It is against your pride that God is preaching.
Bow your heads before the Redeemer!
Bow your heads before the Redeemer!
The Redeemer has broken every shackle;
The earth is free, and the heavens are open.
He sees a brother where once was only a slave;
Love now unites those whom iron chains once joined.
Who will tell Him of our gratitude?
It is for us all that he was born, that he suffered and died.
People, arise! Sing of your deliverance.
Noel, Noel, let us sing of the Redeemer,
Noel, Noel, let us sing of the Redeemer!
The arpeggios, like the one at the end of the second and sixth measures, can be slow strummed with the right thumb, or picked with the fingers, at your preference. These F chords can also be played on four strings, or you can use the full-barre F and substitute the bass string for the F note on the fourth string. All other F chords should be played full-barre.
The 3 to 1 transition on the second string in the first measure of the last line can be played as a pull-off, if you like. Sometimes I think it sounds better that way; other times I like it played straight, as I have written it.
The G chord in the next-to-last measure is played G*: 32003x, a somewhat unusual way to play G, but no harder than the traditional G: 320003. The only hard part is hitting the C note on the very last count of the measure. Just takes a bit of practice.
Sometimes, if I'm feeling like getting a bit fancy, I'll substitute a quick strum for the first note in measures 1 and/or 9. It adds variety, but I'm not sure the results justify the quick transition this requires.
This song does require you to play artificial harmonics. They are not really any harder to play than regular harmonics, but you play them with one hand, while fretting the string with the left hand. They are easy to do if you rest the right index finger lightly on the string, exactly twelve frets above the fretted note, then pluck the string with the ring finger, allowing the index finger to come off the string at the same time. With a little practice, you can achieve a gorgeous, bell-like tone, exactly one octave higher than the fretted note.
A Poor Wayfaring Man of Grief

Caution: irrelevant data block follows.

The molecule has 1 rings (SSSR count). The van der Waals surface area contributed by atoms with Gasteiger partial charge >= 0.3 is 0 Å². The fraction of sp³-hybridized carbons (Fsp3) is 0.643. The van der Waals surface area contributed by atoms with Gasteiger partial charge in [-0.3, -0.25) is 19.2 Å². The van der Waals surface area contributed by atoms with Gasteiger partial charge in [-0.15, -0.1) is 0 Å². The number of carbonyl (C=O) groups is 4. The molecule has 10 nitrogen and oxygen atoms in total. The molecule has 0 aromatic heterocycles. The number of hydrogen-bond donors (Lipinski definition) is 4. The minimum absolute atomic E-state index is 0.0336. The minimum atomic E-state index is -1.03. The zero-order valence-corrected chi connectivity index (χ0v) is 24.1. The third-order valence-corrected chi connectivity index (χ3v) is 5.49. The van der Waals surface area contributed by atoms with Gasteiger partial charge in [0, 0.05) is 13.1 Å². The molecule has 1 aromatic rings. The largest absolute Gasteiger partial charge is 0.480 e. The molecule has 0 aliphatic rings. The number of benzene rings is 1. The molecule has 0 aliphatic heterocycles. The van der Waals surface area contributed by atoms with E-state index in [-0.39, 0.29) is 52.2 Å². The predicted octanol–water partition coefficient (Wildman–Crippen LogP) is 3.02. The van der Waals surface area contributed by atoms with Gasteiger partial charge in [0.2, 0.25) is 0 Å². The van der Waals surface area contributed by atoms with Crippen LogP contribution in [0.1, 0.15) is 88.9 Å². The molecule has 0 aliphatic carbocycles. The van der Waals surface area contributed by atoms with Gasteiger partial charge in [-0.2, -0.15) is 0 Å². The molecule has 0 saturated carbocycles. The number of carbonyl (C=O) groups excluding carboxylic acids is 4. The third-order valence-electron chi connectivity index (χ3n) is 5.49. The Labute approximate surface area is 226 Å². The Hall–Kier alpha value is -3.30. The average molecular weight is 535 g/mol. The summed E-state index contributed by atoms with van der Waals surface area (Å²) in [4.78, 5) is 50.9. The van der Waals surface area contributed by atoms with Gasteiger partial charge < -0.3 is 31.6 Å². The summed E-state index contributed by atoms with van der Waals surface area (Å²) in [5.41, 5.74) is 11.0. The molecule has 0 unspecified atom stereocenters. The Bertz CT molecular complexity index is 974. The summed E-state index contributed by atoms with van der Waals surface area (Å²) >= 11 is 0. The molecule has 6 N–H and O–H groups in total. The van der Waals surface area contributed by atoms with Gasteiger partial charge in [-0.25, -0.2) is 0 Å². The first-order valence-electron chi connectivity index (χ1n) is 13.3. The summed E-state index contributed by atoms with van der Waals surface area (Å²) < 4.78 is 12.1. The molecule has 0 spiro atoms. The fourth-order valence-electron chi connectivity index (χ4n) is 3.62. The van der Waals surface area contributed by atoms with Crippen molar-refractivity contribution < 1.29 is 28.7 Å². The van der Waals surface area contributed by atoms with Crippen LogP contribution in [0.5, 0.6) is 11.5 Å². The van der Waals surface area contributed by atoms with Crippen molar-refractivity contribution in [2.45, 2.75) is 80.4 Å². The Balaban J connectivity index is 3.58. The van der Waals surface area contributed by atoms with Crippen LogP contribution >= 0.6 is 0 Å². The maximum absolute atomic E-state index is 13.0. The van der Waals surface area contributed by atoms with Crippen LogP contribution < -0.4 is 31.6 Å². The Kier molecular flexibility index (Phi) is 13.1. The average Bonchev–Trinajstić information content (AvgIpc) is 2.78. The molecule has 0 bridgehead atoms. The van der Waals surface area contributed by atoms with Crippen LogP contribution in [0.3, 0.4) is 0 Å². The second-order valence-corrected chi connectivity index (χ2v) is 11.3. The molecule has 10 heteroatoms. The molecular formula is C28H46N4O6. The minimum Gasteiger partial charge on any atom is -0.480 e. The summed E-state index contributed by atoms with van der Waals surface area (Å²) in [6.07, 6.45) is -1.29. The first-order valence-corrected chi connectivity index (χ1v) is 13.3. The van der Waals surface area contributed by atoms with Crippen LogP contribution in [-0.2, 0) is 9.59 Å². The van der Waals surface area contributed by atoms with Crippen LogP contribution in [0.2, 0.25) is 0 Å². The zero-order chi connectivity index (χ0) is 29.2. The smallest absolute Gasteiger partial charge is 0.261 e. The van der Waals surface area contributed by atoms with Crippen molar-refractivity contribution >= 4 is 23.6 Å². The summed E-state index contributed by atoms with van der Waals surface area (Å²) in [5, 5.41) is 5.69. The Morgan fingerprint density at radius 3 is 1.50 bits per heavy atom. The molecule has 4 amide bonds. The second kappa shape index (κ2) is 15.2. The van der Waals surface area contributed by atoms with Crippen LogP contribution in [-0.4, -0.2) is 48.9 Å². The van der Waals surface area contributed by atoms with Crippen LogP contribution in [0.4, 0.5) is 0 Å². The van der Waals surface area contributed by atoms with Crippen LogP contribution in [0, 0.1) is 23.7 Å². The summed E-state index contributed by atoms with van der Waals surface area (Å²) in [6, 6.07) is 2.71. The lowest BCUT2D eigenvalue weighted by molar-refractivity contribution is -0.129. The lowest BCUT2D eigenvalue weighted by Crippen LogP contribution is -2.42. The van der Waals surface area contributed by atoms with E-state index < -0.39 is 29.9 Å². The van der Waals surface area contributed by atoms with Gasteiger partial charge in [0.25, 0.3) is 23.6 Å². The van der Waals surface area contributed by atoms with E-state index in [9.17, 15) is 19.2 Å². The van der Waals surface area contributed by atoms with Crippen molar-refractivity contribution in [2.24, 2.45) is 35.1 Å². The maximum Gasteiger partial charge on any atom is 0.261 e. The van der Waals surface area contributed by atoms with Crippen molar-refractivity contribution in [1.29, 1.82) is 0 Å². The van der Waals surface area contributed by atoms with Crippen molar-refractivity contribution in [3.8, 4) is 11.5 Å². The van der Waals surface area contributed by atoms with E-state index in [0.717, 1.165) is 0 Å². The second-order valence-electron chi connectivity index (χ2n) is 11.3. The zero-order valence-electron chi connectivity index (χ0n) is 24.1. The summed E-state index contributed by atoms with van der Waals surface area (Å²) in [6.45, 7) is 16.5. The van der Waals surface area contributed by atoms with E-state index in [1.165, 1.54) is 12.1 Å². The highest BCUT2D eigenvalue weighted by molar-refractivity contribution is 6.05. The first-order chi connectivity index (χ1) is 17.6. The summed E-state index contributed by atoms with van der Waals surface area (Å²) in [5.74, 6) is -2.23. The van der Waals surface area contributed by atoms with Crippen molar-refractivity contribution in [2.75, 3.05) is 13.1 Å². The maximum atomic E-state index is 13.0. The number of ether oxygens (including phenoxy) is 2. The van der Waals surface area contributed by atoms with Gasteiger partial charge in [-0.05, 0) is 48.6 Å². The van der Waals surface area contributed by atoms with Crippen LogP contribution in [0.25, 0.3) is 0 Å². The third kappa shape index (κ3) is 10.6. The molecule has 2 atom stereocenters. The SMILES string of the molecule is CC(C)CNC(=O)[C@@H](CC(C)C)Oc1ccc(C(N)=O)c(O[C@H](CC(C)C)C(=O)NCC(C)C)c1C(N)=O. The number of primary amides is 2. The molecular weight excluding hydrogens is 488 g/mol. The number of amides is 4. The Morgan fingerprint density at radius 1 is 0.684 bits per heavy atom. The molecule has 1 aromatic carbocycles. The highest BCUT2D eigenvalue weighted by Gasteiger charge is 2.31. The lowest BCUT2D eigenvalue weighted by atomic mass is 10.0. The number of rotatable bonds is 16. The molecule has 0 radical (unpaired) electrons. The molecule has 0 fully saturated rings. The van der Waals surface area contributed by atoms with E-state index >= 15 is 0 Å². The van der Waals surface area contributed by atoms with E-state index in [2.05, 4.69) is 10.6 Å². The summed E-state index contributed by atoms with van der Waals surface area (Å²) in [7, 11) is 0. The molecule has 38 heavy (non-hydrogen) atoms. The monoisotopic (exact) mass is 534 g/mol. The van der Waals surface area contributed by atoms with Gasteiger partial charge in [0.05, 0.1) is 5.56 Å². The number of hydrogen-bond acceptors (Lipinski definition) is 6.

This song is NOT in the public domain. For this reason, I did not include the complete lyrics to even a single measure. The measures are laid out exactly as they are in Hymns (1985 edition, “the green hymnal.”) I have included the first word of each measure, to make it easier for the guitarist who is not a fluent tab reader to keep his or her place.
The rhythm is counted out in 6/8 time, just as in the hymnal, but the key has been changed to C, to make playing easier. This does not make much of a difference, if you are playing it as a guitar solo. If you are accompanying a singer, you will probably want to use a capo to raise the key to one a little easier to sing.
To reach the key of Ab, as written in Hymns, you would have to place the capo in the eighth space (capo: VIII), which would make playing impossible. A good compromise is to play in D (capo: II), which is both playable and singable.
The counting is a bit difficult, as all the notes are sixteenth-notes. This forces the musician to count the 6/8 time as, “ONE and two and three and FOUR and five and six and,” for each measure. The counting would have been simpler if I could have recast the piece in waltz time, but this would have necessitated splitting each of the measures in two. I have done exactly that for my own use, when I can use the lyrics to keep time, and it works well. For publication though, I can't use the lyrics, so I have chosen to keep the stucture of the song almost exactly as in the hymnal.
The single structural difference in this song is that the last measure is different in the final verse, where I have added a final measure consisting only of the high C. Unless you are playing an electric guitar, or a very good classical guitar, you will need to tremolo this note to sustain it for the entire count. Try not to succumb to the temptation to slide up to this note. It sounds much better without the slide, though it's a bit harder to play.
To bring out the melody, you will need to play some of the chords a little different than usual, flattening the index finger in the C chord, to pick up the F note on the first string, for example, or playing the G chord as 32003x. There are arpeggios (broken chords) in almost every measure. The best way to play them (and the easiest) is as a slow strum with the thumb for the first three notes, then pluck the higher strings with the fingers.
This song has a brilliant, 19th Century sound when played with the fingernails of the right hand, classical guitar style. In fact, it sounds a lot like a harpsichord, but I like the mellower, sweeter feeling when it's played “finger style.” Sometimes I combine styles, playing the whole song finger style, slowing for the next to last measure, then hitting the final note classical style and holding it with a strong tremolo as long as possible. Makes people cry.
Click the song link in the list at right. You will find the files for Silent Night and Silent Night study guide, as well as About the Tablature. Click on the link, then on the file name to download it. All the files are in .pdf format, so you will need Adobe Reader to view them. Adobe Reader is a free download from adobe.com. You will be able to view, download, and print the documents, but not edit them, unless you have Adobe Acrobat. It's the best I can do on short notice, while I'm building my online archive.
Both the lyrics and the music to "Silent Night" are in the public domain.